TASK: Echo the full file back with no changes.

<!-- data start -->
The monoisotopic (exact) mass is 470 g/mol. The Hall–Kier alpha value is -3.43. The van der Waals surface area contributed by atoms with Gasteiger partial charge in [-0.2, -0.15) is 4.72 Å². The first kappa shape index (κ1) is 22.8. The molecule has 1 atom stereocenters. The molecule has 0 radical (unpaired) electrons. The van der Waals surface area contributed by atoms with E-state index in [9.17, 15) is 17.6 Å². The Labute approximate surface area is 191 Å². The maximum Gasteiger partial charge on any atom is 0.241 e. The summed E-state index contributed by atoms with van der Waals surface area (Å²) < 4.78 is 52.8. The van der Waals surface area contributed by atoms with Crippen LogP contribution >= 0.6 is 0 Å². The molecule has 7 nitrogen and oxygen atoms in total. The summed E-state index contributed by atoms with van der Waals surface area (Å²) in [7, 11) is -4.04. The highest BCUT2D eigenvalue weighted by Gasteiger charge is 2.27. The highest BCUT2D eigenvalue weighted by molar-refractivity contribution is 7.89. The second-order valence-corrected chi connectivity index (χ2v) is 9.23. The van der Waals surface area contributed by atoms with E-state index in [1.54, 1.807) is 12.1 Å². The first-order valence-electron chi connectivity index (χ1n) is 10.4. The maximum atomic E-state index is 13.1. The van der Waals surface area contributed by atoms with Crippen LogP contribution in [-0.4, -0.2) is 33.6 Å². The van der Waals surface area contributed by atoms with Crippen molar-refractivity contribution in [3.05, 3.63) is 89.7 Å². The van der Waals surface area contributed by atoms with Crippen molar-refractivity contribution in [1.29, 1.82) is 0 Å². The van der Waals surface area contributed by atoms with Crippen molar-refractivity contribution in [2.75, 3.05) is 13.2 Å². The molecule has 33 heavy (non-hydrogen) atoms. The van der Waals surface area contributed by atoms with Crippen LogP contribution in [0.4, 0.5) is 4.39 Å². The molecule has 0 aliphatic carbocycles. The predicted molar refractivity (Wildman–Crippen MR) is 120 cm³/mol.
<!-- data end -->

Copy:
The monoisotopic (exact) mass is 470 g/mol. The Hall–Kier alpha value is -3.43. The van der Waals surface area contributed by atoms with Gasteiger partial charge in [-0.2, -0.15) is 4.72 Å². The first kappa shape index (κ1) is 22.8. The molecule has 1 atom stereocenters. The molecule has 0 radical (unpaired) electrons. The van der Waals surface area contributed by atoms with E-state index in [9.17, 15) is 17.6 Å². The Labute approximate surface area is 191 Å². The maximum Gasteiger partial charge on any atom is 0.241 e. The summed E-state index contributed by atoms with van der Waals surface area (Å²) < 4.78 is 52.8. The van der Waals surface area contributed by atoms with Crippen LogP contribution >= 0.6 is 0 Å². The molecule has 7 nitrogen and oxygen atoms in total. The summed E-state index contributed by atoms with van der Waals surface area (Å²) in [7, 11) is -4.04. The highest BCUT2D eigenvalue weighted by Gasteiger charge is 2.27. The highest BCUT2D eigenvalue weighted by molar-refractivity contribution is 7.89. The second-order valence-corrected chi connectivity index (χ2v) is 9.23. The van der Waals surface area contributed by atoms with E-state index in [1.54, 1.807) is 12.1 Å². The first-order valence-electron chi connectivity index (χ1n) is 10.4. The maximum atomic E-state index is 13.1. The van der Waals surface area contributed by atoms with Crippen LogP contribution in [-0.4, -0.2) is 33.6 Å². The van der Waals surface area contributed by atoms with Crippen molar-refractivity contribution in [3.05, 3.63) is 89.7 Å². The van der Waals surface area contributed by atoms with Crippen molar-refractivity contribution in [1.29, 1.82) is 0 Å². The van der Waals surface area contributed by atoms with Crippen molar-refractivity contribution in [2.75, 3.05) is 13.2 Å². The molecule has 33 heavy (non-hydrogen) atoms. The van der Waals surface area contributed by atoms with Crippen LogP contribution in [0.4, 0.5) is 4.39 Å². The molecule has 0 aliphatic carbocycles. The predicted molar refractivity (Wildman–Crippen MR) is 120 cm³/mol.